In my previous post I explained the true drug problem. I differentiated the symptoms from the underlying pathology by defining “the drug problem” as a conflict between:
In my next post I will propose my own plan for addressing the drug problem. But first, this post discusses five existing approaches to drug policy and explains why they don’t work.
By prohibition, I mean making it illegal to import, produce, sell or consume a substance. In the language of my previous post, prohibition explicitly rejects the individual’s right to choose how s/he lives his or her life.
This is the approach of the United States with respect to drugs like Marijuana, Cocaine and Heroin. The reason this doesn’t work comes down to first-year economics. Barriers on the supply chain of a product (i.e. prohibitions on importing and production) increase the difficulty and risk associated with distributing that product. Increased risk drives up profit margins to the point where some people are willing to take the risk (and reap the rewards). Meanwhile, these barriers to the supply chain get pretty sophisticated. Thus, those who would overcome the barriers must become more sophisticated, i.e., more organized. In this way, prohibition creates organized crime (for those non-history buffs out there, this is precisely how the Mafia became so powerful in the U.S. during the dry years from 1920 to 1933). Furthermore, the huge profit margins associated with drug running fund other criminal activities, not to mention expert legal defenses.
In sum, prohibition does not stop drug use but it does provide the impetus and financial basis for organized crime.
By Libertarianism, in this context, I mean legalizing all drugs. In the language of our drug framework, this approach holds sacred the ‘right to choose’ and ignores either the individual’s responsibility not to cause harm to others or the unfortunate reality that use of and addiction to various drugs causes harm to people besides the user or addict, depending on which libertarian you ask.
This is the approach taken by The Netherlands (more or less). On the upside, rates of drug use in The Netherlands are not significantly higher than in Western Europe overall (probably because prohibition doesn’t work, as we’ve already seen). However, this approach has three major problems. Firstly, and most obviously, it does not address social problems linked to drug use. Second, The Netherlands effectively created a safe haven for drug distribution organizations, making The Netherlands a major drug producer and transit center. In other words, the mob moved in. Third, and most subtly, many people continue to slip into life-destroying drug addiction.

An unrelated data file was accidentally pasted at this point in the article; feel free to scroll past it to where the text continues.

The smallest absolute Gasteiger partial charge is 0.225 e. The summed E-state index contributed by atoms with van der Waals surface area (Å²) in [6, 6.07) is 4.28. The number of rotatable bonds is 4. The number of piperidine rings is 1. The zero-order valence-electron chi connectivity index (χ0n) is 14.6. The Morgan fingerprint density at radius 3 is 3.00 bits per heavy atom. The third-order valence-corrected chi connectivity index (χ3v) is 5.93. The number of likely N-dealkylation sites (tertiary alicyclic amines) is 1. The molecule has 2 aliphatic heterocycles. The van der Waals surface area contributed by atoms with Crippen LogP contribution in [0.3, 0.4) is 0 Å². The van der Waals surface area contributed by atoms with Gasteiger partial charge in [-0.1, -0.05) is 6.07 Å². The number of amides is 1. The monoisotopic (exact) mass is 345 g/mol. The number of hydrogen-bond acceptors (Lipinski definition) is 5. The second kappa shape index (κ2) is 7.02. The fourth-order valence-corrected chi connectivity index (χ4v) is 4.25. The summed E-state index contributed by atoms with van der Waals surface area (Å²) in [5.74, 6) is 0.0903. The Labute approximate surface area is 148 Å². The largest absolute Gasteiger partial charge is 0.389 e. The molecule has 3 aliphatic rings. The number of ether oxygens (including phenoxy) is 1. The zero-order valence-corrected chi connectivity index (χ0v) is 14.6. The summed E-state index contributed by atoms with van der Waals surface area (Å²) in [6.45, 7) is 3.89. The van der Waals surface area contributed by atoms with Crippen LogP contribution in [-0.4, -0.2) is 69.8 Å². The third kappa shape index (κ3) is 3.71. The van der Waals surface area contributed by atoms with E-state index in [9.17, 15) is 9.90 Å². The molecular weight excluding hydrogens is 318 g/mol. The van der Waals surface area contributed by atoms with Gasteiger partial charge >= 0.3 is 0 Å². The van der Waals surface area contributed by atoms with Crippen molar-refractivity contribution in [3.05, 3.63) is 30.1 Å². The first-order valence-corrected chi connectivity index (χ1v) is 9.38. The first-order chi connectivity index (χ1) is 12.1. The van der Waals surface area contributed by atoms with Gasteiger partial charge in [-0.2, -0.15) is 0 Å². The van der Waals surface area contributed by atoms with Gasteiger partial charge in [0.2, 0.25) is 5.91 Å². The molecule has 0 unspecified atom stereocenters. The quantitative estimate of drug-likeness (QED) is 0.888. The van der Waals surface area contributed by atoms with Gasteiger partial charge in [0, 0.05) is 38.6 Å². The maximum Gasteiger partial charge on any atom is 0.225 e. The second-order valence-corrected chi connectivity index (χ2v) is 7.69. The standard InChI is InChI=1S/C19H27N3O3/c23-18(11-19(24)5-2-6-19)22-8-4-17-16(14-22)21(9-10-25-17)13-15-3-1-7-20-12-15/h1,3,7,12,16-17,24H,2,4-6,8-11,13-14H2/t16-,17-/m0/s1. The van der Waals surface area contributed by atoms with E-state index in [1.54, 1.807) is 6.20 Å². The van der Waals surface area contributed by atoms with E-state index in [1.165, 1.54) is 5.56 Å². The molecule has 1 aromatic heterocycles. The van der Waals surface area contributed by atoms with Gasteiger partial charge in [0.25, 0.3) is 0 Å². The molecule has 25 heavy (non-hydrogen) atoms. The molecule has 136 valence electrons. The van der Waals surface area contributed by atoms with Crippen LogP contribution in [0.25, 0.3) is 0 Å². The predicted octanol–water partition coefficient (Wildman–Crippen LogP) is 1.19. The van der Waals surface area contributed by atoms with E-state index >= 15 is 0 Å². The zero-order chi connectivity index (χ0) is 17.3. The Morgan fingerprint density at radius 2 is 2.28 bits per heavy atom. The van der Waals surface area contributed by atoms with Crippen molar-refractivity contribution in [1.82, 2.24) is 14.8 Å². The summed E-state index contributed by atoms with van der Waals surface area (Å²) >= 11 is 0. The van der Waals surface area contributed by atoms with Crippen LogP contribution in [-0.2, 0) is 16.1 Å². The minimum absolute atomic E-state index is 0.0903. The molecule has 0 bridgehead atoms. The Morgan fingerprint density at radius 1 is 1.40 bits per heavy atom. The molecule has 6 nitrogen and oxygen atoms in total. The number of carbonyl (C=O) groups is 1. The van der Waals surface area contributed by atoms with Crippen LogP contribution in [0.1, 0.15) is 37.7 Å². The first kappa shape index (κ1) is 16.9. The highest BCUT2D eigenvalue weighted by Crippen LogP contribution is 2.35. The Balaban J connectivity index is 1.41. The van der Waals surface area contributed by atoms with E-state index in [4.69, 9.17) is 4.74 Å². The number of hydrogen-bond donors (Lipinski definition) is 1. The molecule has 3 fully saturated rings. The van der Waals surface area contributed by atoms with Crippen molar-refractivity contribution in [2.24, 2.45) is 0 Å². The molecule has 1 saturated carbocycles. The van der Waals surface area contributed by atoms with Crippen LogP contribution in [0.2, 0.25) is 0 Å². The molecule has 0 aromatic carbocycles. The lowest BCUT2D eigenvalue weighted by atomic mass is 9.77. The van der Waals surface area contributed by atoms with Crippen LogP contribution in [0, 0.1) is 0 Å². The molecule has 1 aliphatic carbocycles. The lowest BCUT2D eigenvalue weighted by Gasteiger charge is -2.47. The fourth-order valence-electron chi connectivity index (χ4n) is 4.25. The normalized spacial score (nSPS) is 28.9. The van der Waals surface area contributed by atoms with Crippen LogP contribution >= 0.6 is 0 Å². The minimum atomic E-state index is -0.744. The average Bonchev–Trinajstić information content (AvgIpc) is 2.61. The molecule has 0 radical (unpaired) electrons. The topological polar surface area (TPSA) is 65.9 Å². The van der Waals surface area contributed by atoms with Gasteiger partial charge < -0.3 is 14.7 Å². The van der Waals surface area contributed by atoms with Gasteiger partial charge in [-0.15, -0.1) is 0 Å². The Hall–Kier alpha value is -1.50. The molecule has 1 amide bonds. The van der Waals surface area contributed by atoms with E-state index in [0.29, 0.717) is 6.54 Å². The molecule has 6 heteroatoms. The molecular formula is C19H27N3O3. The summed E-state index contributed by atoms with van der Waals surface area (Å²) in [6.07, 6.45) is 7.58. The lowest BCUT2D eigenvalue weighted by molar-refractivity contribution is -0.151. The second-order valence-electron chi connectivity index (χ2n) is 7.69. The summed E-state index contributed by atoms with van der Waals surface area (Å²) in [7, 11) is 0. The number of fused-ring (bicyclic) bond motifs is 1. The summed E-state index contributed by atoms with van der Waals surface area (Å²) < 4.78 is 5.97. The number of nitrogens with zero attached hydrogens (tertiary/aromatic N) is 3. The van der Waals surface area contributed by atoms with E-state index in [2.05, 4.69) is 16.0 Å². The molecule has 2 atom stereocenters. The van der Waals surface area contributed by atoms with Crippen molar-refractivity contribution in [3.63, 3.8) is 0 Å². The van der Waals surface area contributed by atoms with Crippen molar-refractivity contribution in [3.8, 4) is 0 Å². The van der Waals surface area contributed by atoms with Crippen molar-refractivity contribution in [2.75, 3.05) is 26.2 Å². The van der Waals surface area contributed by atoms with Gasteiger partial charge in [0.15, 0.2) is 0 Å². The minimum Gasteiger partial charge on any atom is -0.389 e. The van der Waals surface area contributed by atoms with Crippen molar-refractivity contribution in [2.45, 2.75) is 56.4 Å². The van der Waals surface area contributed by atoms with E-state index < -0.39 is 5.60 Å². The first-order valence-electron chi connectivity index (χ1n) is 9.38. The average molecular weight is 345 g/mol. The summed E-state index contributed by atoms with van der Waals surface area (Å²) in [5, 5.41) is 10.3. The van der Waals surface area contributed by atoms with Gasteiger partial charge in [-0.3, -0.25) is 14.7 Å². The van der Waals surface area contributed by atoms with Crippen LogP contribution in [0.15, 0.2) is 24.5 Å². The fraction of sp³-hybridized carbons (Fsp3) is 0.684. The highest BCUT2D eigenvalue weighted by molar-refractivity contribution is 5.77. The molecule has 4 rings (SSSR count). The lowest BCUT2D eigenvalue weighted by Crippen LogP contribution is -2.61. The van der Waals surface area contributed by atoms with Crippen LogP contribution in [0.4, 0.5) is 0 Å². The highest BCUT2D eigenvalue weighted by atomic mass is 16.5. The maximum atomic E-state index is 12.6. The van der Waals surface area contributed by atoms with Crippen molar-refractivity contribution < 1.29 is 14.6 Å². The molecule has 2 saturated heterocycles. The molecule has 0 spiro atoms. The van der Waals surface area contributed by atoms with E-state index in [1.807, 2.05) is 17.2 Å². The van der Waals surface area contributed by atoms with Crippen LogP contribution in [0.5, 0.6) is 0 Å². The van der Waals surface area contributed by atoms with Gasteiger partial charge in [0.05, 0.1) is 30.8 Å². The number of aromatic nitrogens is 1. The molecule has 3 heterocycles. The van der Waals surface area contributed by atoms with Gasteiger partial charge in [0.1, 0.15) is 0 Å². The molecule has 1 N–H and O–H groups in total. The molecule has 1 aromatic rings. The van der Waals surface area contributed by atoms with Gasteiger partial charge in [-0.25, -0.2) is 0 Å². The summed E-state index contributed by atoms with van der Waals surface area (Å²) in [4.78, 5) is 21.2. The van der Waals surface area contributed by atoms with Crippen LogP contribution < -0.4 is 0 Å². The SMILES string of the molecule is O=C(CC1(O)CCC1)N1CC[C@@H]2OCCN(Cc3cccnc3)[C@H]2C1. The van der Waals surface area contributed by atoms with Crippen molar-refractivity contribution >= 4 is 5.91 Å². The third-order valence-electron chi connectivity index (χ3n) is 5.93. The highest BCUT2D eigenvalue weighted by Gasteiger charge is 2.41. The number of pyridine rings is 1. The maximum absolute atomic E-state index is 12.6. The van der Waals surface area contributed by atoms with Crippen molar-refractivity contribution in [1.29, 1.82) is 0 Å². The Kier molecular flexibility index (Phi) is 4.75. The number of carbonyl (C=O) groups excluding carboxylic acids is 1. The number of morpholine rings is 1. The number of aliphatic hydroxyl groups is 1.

Some people argue that a drug addict’s life isn’t “destroyed,” s/he has just chosen a lifestyle that seems strange to us: perhaps an antisocial existence, supported by petty crime and characterized by violent mood swings and mental depravity. Have you ever seen or talked to a crack addict between fixes? “Alternative lifestyle” my ass.
This brings me to a complex point so please bare with me (this goes double for the Ron Paul Mafia who desperately need to get their heads around this idea). The prominence of ‘the right to choose’ is based on a flawed ideal of human cognition. I, for one, think people should have the liberty to decide how they live their own lives. However, said liberty cannot be implemented by simply removing constraints (i.e. the laws against drug use). For a person to have the liberty to choose among alternatives, s/he must have sufficient information regarding the risks and benefits of each alternative and sufficient mental faculties to understand and process those risks and benefits. In a society where children (and adults) are brainwashed, poorly educated, and devoid of critical thinking skills, many lack the liberty to choose, even if society grants them the right to choose. Some legal document granting you the right to do something doesn’t mean you have the slightest clue whether or how to do it. Furthermore, humans are social beings and, especially in youth, are vulnerable to peer pressure and low self-esteem. Many children are incapable of making a sound decisian at precisely the age when they are most likely to get hooked on drugs. How many people do you know who started smoking at 14 and swear they never should have started because now they can’t quit?
This is an often-misunderstood, fundamental point: it is impossible to grant the freedom to choose whether or not to use a drug simply by legalizing it.